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How I became fluent in French in one week

Your favorite polyglot reveals the fast track to fluency

At the beginning of spring break, I flew out to France as the classic American tourist who didn’t speak the language. After one week, I returned to Charlottesville as a seasoned traveler who could navigate conversations in French with ease and charisma. Here are my secrets.

First, I memorized the basic French phrases that I would need in everyday situations. I have listed the most important ones below.

  • “Please tie my shoes.” 
  • “May I borrow your passport?”
  • “I would prefer my sandwich without bread.”
  • “Do you even know who I am?”
  • “Sorry sir, I couldn’t find a bathroom in time.”
  • “Who do you think you are?”
  • “I would like to purchase a house today.”
  • “If you strike me down, I shall become more powerful than you could possibly imagine.”

Then, I focused on how to pronounce words in French. After a Youtube video had me gargling water to learn the French “r,” I discovered the key to pronunciation — give up immediately. I needed to stop changing myself for others.

I became quite talented at smiling and nodding. Locals often complimented my technique. They gave me compliments such as “pourquoi souriez-vous,” which likely means, “how did you become so talented?”

Google Translate is a popular tool among language learners, but I do not trust it. I came up with a different tactic. Whenever I could not say something in French, I looked down at the sidewalk and fidgeted, muttering, “Je suis timide.”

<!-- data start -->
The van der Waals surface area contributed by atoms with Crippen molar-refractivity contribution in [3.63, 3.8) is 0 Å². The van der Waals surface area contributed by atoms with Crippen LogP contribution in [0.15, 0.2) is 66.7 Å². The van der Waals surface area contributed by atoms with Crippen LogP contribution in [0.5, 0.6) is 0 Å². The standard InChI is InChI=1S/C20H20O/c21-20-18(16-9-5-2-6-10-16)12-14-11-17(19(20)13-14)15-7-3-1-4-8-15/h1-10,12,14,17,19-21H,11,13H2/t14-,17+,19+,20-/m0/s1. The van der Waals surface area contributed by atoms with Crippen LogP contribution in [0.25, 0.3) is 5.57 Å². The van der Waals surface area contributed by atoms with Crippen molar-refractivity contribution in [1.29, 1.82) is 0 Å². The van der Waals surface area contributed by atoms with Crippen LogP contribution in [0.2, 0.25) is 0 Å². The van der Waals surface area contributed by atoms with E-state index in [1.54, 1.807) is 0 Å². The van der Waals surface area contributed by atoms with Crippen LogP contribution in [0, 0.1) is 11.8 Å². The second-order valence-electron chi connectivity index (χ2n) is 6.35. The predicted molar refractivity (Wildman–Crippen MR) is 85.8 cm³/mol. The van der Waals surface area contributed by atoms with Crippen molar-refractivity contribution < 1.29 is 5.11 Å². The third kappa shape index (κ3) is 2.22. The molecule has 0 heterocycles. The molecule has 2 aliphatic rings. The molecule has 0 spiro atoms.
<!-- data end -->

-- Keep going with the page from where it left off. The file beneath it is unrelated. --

My ultimate test of fluency happened on the plane home from Paris. It was the culmination of all my hard work. 

The flight attendants wiggled through the aisles with their squeaky food carts. I removed my headphones when the cart was about five rows behind me — rookie mistake. I ended up waiting for another twenty minutes. As I sat there — my ears AirPod-less for the first time in years — I listened to the flight attendant listing the two meal choices. Again and again, he would push his cart forward and shout to each row, “Bonjour madame, would you like the chicken or the pasta?” If the passengers seemed especially touristy, he would say, “Hello m’lady, would you like the chicken or the pasta?”

When my turn finally came, my heart was racing. The flight attendant pushed his cart beside me and said, “Bonjour mademoiselle, parlez-vous français?” Something deep in my soul spoke to me in that moment. It told me to fake it until I made it. “Oui,” I replied.

“How hard could this conversation be,” I thought. My foolproof plan was to listen carefully to how he pronounced “pasta” in French and then repeat it as my answer.

The flight attendant asked me the big question — “Voulez-vous du poulet ou l'option végétarienne?” 

Oh no. I was severely unprepared. I was not ready to stumble my way through pronouncing “l'option végétarienne” correctly. My cover was about to be blown. “Pasta,” I blurted out.

Phew! I had passed the ultimate test of fluency.

Or at least I thought I did. I now realize that the word for pasta in French is “pâtes” instead. It makes sense why the flight attendant started speaking to me in English after that.

As I reflect upon the woman I was one week ago versus the polyglot I am today, I see that “fluency” does not mean perfection. It means doing the bare minimum. By that definition — and I do not mean to brag — I am fluent in nearly everything. Stay tuned for your favorite polyglot’s next triumph, where I’ll hustle for a full hour to become fluent in Mandarin.